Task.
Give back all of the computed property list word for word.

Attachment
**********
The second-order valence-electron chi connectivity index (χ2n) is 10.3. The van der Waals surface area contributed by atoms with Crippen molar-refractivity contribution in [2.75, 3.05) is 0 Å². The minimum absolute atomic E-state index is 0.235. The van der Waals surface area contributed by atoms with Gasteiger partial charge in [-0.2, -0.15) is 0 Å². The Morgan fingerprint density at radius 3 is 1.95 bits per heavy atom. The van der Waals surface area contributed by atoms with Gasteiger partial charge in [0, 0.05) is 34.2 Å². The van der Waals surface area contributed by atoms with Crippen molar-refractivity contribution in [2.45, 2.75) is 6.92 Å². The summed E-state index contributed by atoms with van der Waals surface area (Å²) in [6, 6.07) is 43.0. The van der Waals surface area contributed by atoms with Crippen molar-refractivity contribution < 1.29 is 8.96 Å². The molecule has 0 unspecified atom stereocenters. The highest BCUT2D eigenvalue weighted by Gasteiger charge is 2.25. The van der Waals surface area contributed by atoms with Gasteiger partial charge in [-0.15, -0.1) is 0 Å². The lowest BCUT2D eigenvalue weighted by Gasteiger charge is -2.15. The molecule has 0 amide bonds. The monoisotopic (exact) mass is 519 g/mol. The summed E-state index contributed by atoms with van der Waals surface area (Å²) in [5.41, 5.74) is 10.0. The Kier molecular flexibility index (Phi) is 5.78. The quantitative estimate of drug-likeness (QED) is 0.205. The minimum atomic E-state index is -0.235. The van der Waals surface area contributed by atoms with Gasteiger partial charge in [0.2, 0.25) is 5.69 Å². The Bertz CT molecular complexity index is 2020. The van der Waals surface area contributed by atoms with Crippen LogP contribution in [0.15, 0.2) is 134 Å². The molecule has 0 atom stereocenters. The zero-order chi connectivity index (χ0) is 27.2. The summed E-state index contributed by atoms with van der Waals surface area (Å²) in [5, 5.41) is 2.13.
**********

The second-order valence-electron chi connectivity index (χ2n) is 10.3. The van der Waals surface area contributed by atoms with Crippen molar-refractivity contribution in [2.75, 3.05) is 0 Å². The minimum absolute atomic E-state index is 0.235. The van der Waals surface area contributed by atoms with Gasteiger partial charge in [-0.2, -0.15) is 0 Å². The Morgan fingerprint density at radius 3 is 1.95 bits per heavy atom. The van der Waals surface area contributed by atoms with Gasteiger partial charge in [0, 0.05) is 34.2 Å². The van der Waals surface area contributed by atoms with Crippen molar-refractivity contribution in [2.45, 2.75) is 6.92 Å². The summed E-state index contributed by atoms with van der Waals surface area (Å²) in [6, 6.07) is 43.0. The van der Waals surface area contributed by atoms with Crippen molar-refractivity contribution < 1.29 is 8.96 Å². The molecule has 0 unspecified atom stereocenters. The highest BCUT2D eigenvalue weighted by Gasteiger charge is 2.25. The van der Waals surface area contributed by atoms with Gasteiger partial charge in [-0.15, -0.1) is 0 Å². The lowest BCUT2D eigenvalue weighted by Gasteiger charge is -2.15. The molecule has 0 amide bonds. The monoisotopic (exact) mass is 519 g/mol. The summed E-state index contributed by atoms with van der Waals surface area (Å²) in [5.41, 5.74) is 10.0. The Kier molecular flexibility index (Phi) is 5.78. The quantitative estimate of drug-likeness (QED) is 0.205. The minimum atomic E-state index is -0.235. The van der Waals surface area contributed by atoms with Gasteiger partial charge in [0.2, 0.25) is 5.69 Å². The Bertz CT molecular complexity index is 2020. The van der Waals surface area contributed by atoms with Crippen LogP contribution in [0.15, 0.2) is 134 Å². The molecule has 0 atom stereocenters. The zero-order chi connectivity index (χ0) is 27.2. The summed E-state index contributed by atoms with van der Waals surface area (Å²) in [5, 5.41) is 2.13.